Marjorie Winfield, the tomboy daughter of the bank's vice-president, is eagerly awaiting the return of her fiancé Bill Sherman from Europe after the Great War. Chester Finlay, her brother Wesley's piano tutor, is also in love with Marjorie, but she gently discourages him. Bill is not keen to marry immediately, as he now believes a man should be settled in a career before marrying. Unfortunately he announces the delay at a public dance before discussing it with Marjorie, but she quickly forgives him when he talks about putting a deposit on a house. On the way home, the car breaks down and Bill is surprised that Marjorie knows how to fix it. Bill lays down the law when Marjorie suggests she should get a job as a mechanic to help their finances. Furious at his old-fashioned attitude to women, she drives off without him and arrives home in tears. Chester is delighted to hear about the fight, but his hopes are dashed when Bill and Marjorie make up. Mr Winfield finds Bill a job at the bank.
Their happiness is soon to be spoiled by a misunderstanding. Renee La Rue, a glamorous actress, wants to put on the play "C'est la Guerre" at the local church-owned theatre. Mr Winfield as trustee is responsible for checking the script for moral propriety. He is concerned about a speech in the play which hints at divorce and writes it down, promising to give Miss La Rue an decision later. When Marjorie and Wesley read the speech they assume it is a letter from their father to the actress, and fear that their parents may divorce. Wesley's detective work, inspired by pulp fiction, only makes things worse. The worry makes Marjorie neglect Bill, and when he finds the speech he thinks it is from Chester to Marjorie. Convinced their engagement is over, he leaves town. Wesley sends him a telegram setting him straight, but the gossip gets out that the respectable George Winfield is having an affair.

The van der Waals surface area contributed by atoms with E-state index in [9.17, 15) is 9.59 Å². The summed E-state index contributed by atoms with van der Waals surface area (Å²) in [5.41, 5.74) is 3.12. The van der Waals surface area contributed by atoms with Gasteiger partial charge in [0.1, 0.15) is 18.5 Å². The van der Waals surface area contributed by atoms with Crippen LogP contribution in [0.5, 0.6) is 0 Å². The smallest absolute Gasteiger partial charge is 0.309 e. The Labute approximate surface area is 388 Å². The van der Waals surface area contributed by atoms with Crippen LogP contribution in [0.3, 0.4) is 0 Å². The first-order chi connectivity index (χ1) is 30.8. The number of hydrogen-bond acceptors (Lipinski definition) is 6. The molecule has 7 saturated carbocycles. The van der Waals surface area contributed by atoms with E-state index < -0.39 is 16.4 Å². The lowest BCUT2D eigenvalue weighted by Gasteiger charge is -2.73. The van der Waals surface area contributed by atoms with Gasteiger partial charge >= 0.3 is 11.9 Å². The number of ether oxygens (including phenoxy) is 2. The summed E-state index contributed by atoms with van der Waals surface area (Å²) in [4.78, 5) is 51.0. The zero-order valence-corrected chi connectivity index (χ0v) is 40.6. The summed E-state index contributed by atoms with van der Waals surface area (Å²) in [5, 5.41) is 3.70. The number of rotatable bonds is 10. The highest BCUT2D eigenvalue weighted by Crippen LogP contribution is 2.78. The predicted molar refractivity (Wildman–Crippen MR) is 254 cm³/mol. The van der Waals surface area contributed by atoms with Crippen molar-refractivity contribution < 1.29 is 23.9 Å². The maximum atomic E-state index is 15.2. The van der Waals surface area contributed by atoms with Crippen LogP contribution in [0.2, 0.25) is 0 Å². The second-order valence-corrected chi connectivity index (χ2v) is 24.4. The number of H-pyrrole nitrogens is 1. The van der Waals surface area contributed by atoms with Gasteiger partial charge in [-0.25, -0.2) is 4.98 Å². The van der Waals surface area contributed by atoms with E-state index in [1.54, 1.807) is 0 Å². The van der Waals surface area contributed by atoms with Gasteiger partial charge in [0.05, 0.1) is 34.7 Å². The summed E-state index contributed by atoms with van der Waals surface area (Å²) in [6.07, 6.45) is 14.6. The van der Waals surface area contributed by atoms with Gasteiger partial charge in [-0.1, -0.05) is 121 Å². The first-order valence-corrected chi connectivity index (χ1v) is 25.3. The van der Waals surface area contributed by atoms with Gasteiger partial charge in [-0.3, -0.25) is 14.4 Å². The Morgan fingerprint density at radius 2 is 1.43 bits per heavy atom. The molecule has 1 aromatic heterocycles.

The review of this Movie prepared by Maureen Evans